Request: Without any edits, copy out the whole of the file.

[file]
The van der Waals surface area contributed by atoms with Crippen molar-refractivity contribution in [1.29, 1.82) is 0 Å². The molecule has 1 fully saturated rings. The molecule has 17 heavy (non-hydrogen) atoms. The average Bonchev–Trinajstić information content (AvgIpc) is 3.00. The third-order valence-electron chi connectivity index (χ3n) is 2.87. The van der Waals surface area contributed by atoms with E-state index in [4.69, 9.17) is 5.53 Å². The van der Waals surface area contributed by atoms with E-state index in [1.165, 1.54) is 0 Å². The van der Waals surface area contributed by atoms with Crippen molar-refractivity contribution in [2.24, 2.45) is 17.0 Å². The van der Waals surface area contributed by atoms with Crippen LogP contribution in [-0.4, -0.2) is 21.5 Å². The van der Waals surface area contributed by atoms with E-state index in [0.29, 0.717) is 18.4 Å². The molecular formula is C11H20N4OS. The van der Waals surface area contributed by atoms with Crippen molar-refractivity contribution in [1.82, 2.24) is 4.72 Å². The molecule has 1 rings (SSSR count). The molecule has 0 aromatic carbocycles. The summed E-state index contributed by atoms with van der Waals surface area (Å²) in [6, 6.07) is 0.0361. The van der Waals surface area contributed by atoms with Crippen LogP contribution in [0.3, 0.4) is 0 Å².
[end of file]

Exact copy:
The van der Waals surface area contributed by atoms with Crippen molar-refractivity contribution in [1.29, 1.82) is 0 Å². The molecule has 1 fully saturated rings. The molecule has 17 heavy (non-hydrogen) atoms. The average Bonchev–Trinajstić information content (AvgIpc) is 3.00. The third-order valence-electron chi connectivity index (χ3n) is 2.87. The van der Waals surface area contributed by atoms with E-state index in [4.69, 9.17) is 5.53 Å². The van der Waals surface area contributed by atoms with E-state index in [1.165, 1.54) is 0 Å². The van der Waals surface area contributed by atoms with Crippen molar-refractivity contribution in [2.24, 2.45) is 17.0 Å². The van der Waals surface area contributed by atoms with Crippen LogP contribution in [-0.4, -0.2) is 21.5 Å². The van der Waals surface area contributed by atoms with E-state index in [0.29, 0.717) is 18.4 Å². The molecular formula is C11H20N4OS. The van der Waals surface area contributed by atoms with Crippen molar-refractivity contribution in [1.82, 2.24) is 4.72 Å². The molecule has 1 rings (SSSR count). The molecule has 0 aromatic carbocycles. The summed E-state index contributed by atoms with van der Waals surface area (Å²) in [6, 6.07) is 0.0361. The van der Waals surface area contributed by atoms with Crippen LogP contribution in [0.3, 0.4) is 0 Å².